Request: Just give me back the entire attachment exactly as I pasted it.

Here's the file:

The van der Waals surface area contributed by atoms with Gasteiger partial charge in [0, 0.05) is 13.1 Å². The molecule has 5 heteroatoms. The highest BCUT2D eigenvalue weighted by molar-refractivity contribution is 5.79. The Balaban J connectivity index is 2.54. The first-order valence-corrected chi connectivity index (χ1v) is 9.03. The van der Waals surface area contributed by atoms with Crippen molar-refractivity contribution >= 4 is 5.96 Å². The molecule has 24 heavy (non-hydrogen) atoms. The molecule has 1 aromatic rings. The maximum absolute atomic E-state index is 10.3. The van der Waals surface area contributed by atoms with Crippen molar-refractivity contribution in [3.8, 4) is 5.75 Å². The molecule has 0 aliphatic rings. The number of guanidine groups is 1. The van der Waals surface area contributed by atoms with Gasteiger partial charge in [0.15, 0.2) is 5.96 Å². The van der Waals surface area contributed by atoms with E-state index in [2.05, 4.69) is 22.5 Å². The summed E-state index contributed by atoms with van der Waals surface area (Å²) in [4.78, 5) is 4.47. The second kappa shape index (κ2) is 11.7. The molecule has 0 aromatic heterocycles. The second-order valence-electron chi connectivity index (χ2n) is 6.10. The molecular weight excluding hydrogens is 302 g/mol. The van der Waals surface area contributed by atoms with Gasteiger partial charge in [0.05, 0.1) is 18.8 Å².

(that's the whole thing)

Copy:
The van der Waals surface area contributed by atoms with Gasteiger partial charge in [0, 0.05) is 13.1 Å². The molecule has 5 heteroatoms. The highest BCUT2D eigenvalue weighted by molar-refractivity contribution is 5.79. The Balaban J connectivity index is 2.54. The first-order valence-corrected chi connectivity index (χ1v) is 9.03. The van der Waals surface area contributed by atoms with Crippen molar-refractivity contribution >= 4 is 5.96 Å². The molecule has 24 heavy (non-hydrogen) atoms. The molecule has 1 aromatic rings. The maximum absolute atomic E-state index is 10.3. The van der Waals surface area contributed by atoms with Crippen molar-refractivity contribution in [3.8, 4) is 5.75 Å². The molecule has 0 aliphatic rings. The number of guanidine groups is 1. The van der Waals surface area contributed by atoms with Gasteiger partial charge in [0.15, 0.2) is 5.96 Å². The van der Waals surface area contributed by atoms with E-state index in [2.05, 4.69) is 22.5 Å². The summed E-state index contributed by atoms with van der Waals surface area (Å²) in [4.78, 5) is 4.47. The second kappa shape index (κ2) is 11.7. The molecule has 0 aromatic heterocycles. The second-order valence-electron chi connectivity index (χ2n) is 6.10. The molecular weight excluding hydrogens is 302 g/mol. The van der Waals surface area contributed by atoms with Gasteiger partial charge in [0.05, 0.1) is 18.8 Å².